Eight States Weigh Bills to Improve Police Response to Mental Health Crises

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Philadelphia police. Photo by chrisinphilly via flickr

In response to several high-profile deaths of people with mental health issues in police custody, lawmakers in at least eight states are introducing legislation to change how law enforcement agencies respond to those in crisis, reports the Associated Press.

In New York, Utah, and California, lawmakers have introduced legislation requiring increases in training such as crisis intervention, deescalation, and completion of college level courses in mental health, social services, and psychology. At least 34 states already require officers to have training or other education on interacting with people who have physical or mental health conditions.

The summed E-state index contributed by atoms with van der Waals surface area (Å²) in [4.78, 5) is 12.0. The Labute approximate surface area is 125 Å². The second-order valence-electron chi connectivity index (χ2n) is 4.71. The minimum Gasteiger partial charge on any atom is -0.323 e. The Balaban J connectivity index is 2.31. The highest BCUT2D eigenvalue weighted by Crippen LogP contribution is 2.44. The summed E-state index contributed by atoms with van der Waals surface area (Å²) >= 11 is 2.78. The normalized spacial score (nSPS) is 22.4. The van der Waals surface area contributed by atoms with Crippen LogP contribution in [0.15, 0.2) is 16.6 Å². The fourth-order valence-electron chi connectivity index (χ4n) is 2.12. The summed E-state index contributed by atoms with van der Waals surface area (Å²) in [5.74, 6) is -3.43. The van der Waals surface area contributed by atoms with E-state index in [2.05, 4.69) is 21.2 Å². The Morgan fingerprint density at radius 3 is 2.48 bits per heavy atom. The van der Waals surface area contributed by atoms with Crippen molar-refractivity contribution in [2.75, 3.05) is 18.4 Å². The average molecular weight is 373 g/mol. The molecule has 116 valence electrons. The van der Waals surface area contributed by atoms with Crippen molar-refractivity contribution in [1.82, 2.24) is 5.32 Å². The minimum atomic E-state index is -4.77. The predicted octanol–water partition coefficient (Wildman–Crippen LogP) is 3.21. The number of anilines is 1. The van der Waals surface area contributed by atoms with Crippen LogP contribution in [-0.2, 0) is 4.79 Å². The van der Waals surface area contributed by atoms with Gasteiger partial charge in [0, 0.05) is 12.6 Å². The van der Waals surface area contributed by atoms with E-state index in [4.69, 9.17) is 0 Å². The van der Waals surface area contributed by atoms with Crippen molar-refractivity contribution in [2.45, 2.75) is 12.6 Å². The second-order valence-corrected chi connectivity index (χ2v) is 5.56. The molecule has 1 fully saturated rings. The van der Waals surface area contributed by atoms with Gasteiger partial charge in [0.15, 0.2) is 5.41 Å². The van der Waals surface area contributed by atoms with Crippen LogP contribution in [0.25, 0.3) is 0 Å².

But law enforcement experts say updated training is needed and agencies are far behind. Some of the new legislation looks to strengthen or improve standards. But because mental health training is a mandate in a majority of states, some advocates and experts believe it may never fully prepare officers on how to respond.

The Treatment Advocacy Center, a nonprofit dedicated to getting treatment for the mentally ill, concluded in a 2015 report those with untreated mental illness are 16 times more likely to be killed during a police encounter than others.

However, none of the state proposals appear to address the root question: Should police be the ones responding when someone is mentally ill? Since it is often not possible to prevent people in mental crises from interacting with the police, cities such as Philadelphia, Los Angeles, San Francisco and Portland, Oregon, have introduced programs where a social worker or other mental health professional assists officers on such calls.

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